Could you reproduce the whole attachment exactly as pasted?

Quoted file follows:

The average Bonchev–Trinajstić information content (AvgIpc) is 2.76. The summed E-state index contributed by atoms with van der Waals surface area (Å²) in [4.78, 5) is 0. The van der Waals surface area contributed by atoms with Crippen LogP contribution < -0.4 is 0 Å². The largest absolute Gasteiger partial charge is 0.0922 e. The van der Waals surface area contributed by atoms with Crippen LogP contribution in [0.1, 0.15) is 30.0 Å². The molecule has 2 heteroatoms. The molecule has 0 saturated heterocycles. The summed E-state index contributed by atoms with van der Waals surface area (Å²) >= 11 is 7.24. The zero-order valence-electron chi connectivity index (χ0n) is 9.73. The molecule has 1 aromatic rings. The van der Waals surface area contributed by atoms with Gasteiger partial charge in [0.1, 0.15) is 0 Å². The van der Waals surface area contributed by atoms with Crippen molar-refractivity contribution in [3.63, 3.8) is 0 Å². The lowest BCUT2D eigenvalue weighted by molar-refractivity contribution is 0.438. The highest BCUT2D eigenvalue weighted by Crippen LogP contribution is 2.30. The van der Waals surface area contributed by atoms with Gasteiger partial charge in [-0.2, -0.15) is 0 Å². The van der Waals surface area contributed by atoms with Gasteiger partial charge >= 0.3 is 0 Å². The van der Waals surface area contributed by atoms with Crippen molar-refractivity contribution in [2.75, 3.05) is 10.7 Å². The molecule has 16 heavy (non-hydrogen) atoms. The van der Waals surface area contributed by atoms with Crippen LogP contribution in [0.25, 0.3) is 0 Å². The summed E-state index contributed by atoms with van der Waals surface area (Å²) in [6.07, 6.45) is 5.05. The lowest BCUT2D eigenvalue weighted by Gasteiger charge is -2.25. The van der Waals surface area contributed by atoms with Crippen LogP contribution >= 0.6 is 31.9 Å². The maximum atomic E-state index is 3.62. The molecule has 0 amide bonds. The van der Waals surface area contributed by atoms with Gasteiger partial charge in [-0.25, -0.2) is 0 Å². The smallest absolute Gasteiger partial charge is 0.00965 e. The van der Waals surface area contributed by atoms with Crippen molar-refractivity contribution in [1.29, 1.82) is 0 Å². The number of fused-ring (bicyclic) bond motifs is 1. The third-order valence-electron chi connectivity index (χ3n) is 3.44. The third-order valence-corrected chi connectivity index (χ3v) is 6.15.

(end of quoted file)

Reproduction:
The average Bonchev–Trinajstić information content (AvgIpc) is 2.76. The summed E-state index contributed by atoms with van der Waals surface area (Å²) in [4.78, 5) is 0. The van der Waals surface area contributed by atoms with Crippen LogP contribution < -0.4 is 0 Å². The largest absolute Gasteiger partial charge is 0.0922 e. The van der Waals surface area contributed by atoms with Crippen LogP contribution in [0.1, 0.15) is 30.0 Å². The molecule has 2 heteroatoms. The molecule has 0 saturated heterocycles. The summed E-state index contributed by atoms with van der Waals surface area (Å²) >= 11 is 7.24. The zero-order valence-electron chi connectivity index (χ0n) is 9.73. The molecule has 1 aromatic rings. The van der Waals surface area contributed by atoms with Gasteiger partial charge in [0.1, 0.15) is 0 Å². The van der Waals surface area contributed by atoms with Crippen molar-refractivity contribution in [3.63, 3.8) is 0 Å². The lowest BCUT2D eigenvalue weighted by molar-refractivity contribution is 0.438. The highest BCUT2D eigenvalue weighted by Crippen LogP contribution is 2.30. The van der Waals surface area contributed by atoms with Gasteiger partial charge in [-0.2, -0.15) is 0 Å². The van der Waals surface area contributed by atoms with Gasteiger partial charge >= 0.3 is 0 Å². The van der Waals surface area contributed by atoms with Crippen molar-refractivity contribution in [2.75, 3.05) is 10.7 Å². The molecule has 16 heavy (non-hydrogen) atoms. The van der Waals surface area contributed by atoms with Crippen LogP contribution in [0.25, 0.3) is 0 Å². The summed E-state index contributed by atoms with van der Waals surface area (Å²) in [6.07, 6.45) is 5.05. The lowest BCUT2D eigenvalue weighted by Gasteiger charge is -2.25. The van der Waals surface area contributed by atoms with Crippen LogP contribution >= 0.6 is 31.9 Å². The maximum atomic E-state index is 3.62. The molecule has 0 amide bonds. The van der Waals surface area contributed by atoms with Gasteiger partial charge in [-0.25, -0.2) is 0 Å². The smallest absolute Gasteiger partial charge is 0.00965 e. The van der Waals surface area contributed by atoms with Crippen molar-refractivity contribution in [1.29, 1.82) is 0 Å². The number of fused-ring (bicyclic) bond motifs is 1. The third-order valence-electron chi connectivity index (χ3n) is 3.44. The third-order valence-corrected chi connectivity index (χ3v) is 6.15.